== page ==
A mass in the right pelvic cavity, with no symptoms, was observed in a 45-year-old woman during a gynecological examination. The patient was referred to our hospital due to tumor growth, despite 6-month hormone therapy. On physical examination, a palpable abdominal mass, which was hard and immobile, was observed. Computed tomography (CT) revealed a multilocular mass with calcification in the pelvic cavity (Fig. 1a). Magnetic resonance imaging (MRI) showed an iso-signal intensity on T1 weighted images and hypo- and iso-signal intensity on T2 weighted images (Fig. 1b, c). Positron emission tomography (PET) showed an increased uptake of 18 F-fluorodeoxyglucose in the calcified part with no increased uptake in the other lesions (Fig. 1d). It was necessary to collect tissue from a calcified lesion inside the tumor, which was found to be accumulated on PET-CT. Because the ventral approach had risks of vascular and organ damages and dissemination of tumor tissues in the intraperitoneal space, the patient underwent CT-guided CNB using the dorsal approach with an 18-gauge needle, (Fig. 2a). The CNB procedure was repeated twice and no subcutaneous hematoma was observed after the needle biopsy. Spindle cells with no atypical cells and with a low cell density were observed and a spindle cell tumor of benign or low-grade characteristic was suspected (Fig. 2b).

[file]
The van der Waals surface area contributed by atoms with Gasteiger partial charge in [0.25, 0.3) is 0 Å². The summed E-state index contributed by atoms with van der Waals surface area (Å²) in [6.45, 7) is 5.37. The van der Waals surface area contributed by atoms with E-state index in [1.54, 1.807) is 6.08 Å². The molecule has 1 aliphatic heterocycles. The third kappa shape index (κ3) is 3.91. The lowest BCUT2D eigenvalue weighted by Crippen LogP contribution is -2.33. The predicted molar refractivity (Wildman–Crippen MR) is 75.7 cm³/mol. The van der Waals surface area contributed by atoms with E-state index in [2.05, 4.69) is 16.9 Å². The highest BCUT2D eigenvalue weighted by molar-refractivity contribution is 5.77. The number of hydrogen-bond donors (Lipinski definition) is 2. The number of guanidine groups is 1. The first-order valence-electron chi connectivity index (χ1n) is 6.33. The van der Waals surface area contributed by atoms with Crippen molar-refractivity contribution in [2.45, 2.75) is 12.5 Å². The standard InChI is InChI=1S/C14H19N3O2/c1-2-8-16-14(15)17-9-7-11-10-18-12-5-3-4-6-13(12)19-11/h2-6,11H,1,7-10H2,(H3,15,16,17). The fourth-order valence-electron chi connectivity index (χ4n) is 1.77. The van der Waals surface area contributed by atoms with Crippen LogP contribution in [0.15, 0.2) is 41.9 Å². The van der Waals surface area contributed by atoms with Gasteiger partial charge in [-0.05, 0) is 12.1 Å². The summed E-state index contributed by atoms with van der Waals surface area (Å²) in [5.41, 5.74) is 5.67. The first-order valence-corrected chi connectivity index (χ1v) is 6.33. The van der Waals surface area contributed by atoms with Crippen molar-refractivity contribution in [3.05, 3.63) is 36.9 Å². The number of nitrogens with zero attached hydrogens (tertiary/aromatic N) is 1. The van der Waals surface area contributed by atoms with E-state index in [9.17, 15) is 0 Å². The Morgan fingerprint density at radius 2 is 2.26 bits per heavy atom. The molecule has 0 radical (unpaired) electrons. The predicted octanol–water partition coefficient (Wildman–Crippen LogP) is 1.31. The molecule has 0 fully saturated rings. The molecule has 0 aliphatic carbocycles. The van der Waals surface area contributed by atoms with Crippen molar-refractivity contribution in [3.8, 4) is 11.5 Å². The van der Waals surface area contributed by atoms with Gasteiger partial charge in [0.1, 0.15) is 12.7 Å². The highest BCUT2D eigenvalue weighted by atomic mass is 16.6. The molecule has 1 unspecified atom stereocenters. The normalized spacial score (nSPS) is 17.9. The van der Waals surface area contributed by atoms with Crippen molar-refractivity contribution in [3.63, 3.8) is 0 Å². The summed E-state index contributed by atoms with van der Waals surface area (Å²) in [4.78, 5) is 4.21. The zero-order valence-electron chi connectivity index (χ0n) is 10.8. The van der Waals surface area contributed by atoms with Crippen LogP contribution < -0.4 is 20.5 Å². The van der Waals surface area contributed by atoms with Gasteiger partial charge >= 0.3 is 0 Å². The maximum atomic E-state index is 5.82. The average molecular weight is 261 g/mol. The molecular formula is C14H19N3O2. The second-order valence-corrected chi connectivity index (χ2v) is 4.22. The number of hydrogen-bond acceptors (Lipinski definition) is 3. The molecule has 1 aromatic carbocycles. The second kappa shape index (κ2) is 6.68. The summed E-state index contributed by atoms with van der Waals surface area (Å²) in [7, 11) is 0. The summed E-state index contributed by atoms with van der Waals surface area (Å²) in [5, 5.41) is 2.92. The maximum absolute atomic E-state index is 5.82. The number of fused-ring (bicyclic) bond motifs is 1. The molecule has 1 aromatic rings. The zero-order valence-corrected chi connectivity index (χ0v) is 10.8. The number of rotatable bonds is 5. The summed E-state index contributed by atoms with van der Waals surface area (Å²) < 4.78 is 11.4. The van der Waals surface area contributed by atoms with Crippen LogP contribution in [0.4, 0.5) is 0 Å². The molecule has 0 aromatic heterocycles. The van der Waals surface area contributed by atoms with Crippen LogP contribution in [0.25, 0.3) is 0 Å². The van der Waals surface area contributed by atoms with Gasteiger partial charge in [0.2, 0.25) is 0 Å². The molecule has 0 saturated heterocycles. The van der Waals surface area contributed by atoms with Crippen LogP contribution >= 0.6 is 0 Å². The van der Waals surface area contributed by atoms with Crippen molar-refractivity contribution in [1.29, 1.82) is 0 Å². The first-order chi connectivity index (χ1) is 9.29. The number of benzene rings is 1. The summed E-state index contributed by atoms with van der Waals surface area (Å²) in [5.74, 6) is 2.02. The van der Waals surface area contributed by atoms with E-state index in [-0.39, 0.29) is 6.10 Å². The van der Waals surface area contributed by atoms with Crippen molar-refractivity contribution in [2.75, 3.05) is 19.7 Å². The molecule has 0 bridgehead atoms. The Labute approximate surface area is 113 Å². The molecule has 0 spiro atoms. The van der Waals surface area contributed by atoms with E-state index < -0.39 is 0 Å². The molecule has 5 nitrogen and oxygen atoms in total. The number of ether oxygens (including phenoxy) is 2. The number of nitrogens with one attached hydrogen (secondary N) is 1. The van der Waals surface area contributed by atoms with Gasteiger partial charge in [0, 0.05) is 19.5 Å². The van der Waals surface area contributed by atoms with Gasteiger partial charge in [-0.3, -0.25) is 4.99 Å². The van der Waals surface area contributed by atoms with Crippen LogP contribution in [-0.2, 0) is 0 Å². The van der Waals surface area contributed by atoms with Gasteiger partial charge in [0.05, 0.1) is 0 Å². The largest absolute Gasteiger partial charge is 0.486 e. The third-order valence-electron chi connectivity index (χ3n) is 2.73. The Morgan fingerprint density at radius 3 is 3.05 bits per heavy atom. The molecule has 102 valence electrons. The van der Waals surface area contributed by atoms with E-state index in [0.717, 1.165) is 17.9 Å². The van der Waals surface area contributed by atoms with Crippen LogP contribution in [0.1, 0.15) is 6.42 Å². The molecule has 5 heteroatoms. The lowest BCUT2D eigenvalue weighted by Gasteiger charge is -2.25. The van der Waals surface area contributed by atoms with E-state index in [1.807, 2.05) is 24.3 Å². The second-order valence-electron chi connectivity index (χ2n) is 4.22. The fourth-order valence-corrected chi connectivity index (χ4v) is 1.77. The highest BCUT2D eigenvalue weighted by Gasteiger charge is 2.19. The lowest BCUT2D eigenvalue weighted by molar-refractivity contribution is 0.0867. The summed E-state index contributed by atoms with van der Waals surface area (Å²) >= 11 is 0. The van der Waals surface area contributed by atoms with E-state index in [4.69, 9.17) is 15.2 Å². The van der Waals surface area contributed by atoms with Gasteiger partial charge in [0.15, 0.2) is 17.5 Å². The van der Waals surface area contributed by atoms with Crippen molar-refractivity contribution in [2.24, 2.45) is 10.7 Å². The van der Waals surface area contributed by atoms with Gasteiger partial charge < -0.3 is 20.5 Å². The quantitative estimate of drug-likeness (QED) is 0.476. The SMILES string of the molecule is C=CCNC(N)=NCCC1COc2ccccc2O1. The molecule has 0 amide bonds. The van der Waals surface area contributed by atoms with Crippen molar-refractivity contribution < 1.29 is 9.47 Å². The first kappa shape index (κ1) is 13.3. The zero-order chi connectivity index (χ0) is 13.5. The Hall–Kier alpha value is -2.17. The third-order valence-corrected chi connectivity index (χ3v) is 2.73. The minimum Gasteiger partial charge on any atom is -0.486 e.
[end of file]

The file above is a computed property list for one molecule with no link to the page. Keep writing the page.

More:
Fig. 1
figure 1

Radiologic image findings before the first surgery. Computed tomography (CT) showing a multilocular mass with calcification in the pelvic cavity (a). Magnetic resonance imaging (MRI) demonstrating iso-signal intensity on T1 weighted images (b) and hypo- and iso-signal intensity on T2 weighted images (c). 18Fluorine-labeled fluorodeoxyglucose–positron emission tomography showing an increased uptake of 18 F-fluorodeoxyglucose in the calcified part (SUV = 6.5) while no increased uptake is seen in other lesions (d)

Fig. 2
figure 2

CT at CT-guided core needle biopsy (CNB) through posterior approach (arrow) (a). Histology at CT-guided CNB. Hematoxylin and eosin staining showing a proliferation of the spindle cells with no atypical cells and a low cell density (b)